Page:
Re: Tightening the turning circle
« Reply #8 on: September 17, 2021, 11:35:02 am »

What is the turning circle in relation to the full size at speed? If you need a steering based "Kipper box", it's the wrong model. Sadly scale does not scale as far as speed is concerned in the toy world. Just watched a vid of the river class minesweeper, bobs about like a cork and the speed shown would make John Luc Pickard hang on BUT looks good when vid slowed down.


  Regards  Ian.
Logged
You might not like what I say, but that doesn't mean I'm wrong.
 
What I said is not what you  think you heard.

KitS

  • Full Mayhemer
  • *****
  • Offline Offline
  • Posts: 528
  • Getting back into the hobby after years adrift...
  • Location: Lydney, Glos. UK
Re: Tightening the turning circle
« Reply #9 on: September 17, 2021, 03:20:27 pm »




 Have you looked at the thread "Rudder Rules"  on in the Tutorials section?  It might have some relevant information.



I have now Glynn, thanks for the tip. That thread didn't show up in my original search.  :((


It does have lots of useful information and confirms my supposition that the model is inadequately ruddered for its power and length etc.




Ensure you have a good 35 degrees of throw each side of neutral.

Twin motors should ideally be spinning the props outwards when going forwards.

If that is the case, and the turning circle is still inadequate, then you can look at throttle biasing and/or increasing rudder area.





Yes, they both go a bit more than 35 deg, and both props are turning outwards at the top when going forward.






What is the turning circle in relation to the full size at speed? If you need a steering based "Kipper box", it's the wrong model.




Good question, as I have no idea what the turning circle of an H&D was back in the day. The model needs about 20 ft to make a 180 deg turn at 7/8 throttle currently.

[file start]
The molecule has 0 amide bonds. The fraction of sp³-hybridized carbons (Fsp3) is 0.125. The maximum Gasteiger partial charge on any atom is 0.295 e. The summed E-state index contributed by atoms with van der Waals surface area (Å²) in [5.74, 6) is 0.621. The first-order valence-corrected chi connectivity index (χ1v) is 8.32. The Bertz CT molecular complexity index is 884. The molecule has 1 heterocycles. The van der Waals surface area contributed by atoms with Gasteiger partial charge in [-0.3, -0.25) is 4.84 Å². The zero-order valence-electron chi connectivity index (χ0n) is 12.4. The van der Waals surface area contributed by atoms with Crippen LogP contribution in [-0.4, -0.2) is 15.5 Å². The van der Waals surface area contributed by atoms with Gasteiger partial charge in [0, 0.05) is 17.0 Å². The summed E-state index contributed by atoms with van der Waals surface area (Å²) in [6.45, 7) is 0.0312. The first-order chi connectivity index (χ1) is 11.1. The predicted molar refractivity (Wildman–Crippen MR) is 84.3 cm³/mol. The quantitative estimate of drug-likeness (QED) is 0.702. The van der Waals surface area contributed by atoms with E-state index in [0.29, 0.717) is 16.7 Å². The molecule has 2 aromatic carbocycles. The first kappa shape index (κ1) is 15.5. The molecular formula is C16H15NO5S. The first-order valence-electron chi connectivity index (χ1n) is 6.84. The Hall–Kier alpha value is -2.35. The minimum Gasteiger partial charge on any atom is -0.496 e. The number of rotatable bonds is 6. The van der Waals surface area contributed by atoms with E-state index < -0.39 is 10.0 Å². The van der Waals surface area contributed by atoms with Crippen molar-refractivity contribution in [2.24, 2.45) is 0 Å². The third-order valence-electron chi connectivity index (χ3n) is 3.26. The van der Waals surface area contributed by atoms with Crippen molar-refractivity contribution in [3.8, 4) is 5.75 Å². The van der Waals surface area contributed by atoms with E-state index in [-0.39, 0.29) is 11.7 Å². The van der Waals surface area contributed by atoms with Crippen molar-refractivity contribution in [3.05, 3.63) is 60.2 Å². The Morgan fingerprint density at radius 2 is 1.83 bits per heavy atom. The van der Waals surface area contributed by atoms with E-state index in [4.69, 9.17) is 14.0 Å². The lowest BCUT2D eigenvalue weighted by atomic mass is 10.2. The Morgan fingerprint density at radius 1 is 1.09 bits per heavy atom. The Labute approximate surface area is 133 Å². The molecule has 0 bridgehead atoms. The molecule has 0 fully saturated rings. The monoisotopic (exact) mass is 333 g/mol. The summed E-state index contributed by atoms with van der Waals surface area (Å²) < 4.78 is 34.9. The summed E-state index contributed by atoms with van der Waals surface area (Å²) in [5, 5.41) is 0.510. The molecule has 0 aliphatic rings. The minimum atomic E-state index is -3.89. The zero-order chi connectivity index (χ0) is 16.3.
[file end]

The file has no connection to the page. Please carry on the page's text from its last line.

I don't need a twin throttle setup, but I wanted to try one to see how it works. I'm building a much larger, and slower, model which hopefully will have a similar setup, but with a bow thruster as well, and I wanted to do a smaller model as a test bed.


I bought a couple of slightly larger rudders at Deans Marine's event today, so I'll give them a try soon.
Logged
Regards
Kit

Netleyned

  • Full Mayhemer
  • *****
  • Offline Offline
  • Posts: 9,011
  • Location: Meridian Line, Mouth of the Humber
    • cleethorpes mba
Re: Tightening the turning circle
« Reply #10 on: September 17, 2021, 04:56:06 pm »

If you have a programmable radio,
There should be a mixer programme.
Before large build changes, see if you can
Programme a mixer to give you 60% or less
motor on rudder input.
Inboard motor on a turn slowing to 60%will give a tighter turn and costs nowt if your radio is capable
Ned.
Logged
Smooth seas never made skilful sailors
Up Spirits  Stand fast the Holy Ghost.
http://www.cleethorpesmba.co.uk/

KitS

  • Full Mayhemer
  • *****
  • Offline Offline
  • Posts: 528
  • Getting back into the hobby after years adrift...
  • Location: Lydney, Glos. UK
Re: Tightening the turning circle
« Reply #11 on: September 17, 2021, 05:58:17 pm »

I'm afraid I don't, not on a boat frequency anyway.


But I've installed the larger rudders, which both turn 35 deg either way, and I'll try it tomorrow.
Logged
Regards
Kit

Martin [Admin]

  • Administrator
  • Full Mayhemer
  • *****
  • Offline Offline
  • Posts: 21,230
  • Location: Peterborough, UK
    • Model Boat Mayhem
Re: Tightening the turning circle
« Reply #12 on: September 17, 2021, 06:17:33 pm »

It's a 34" RAF Hants & Dorset launch with two 550 type motors, and the rudders are already balanced to an extent. Both are directly astern of the the props by about 7-10 mm.

Interesting, see:   https://www.modelboatmayhem.co.uk/Modellers/Christian-Sheppard/1ndex.htm


Logged
"This is my firm opinion, but what do I know?!"    -   Mayhem FaceBook Group!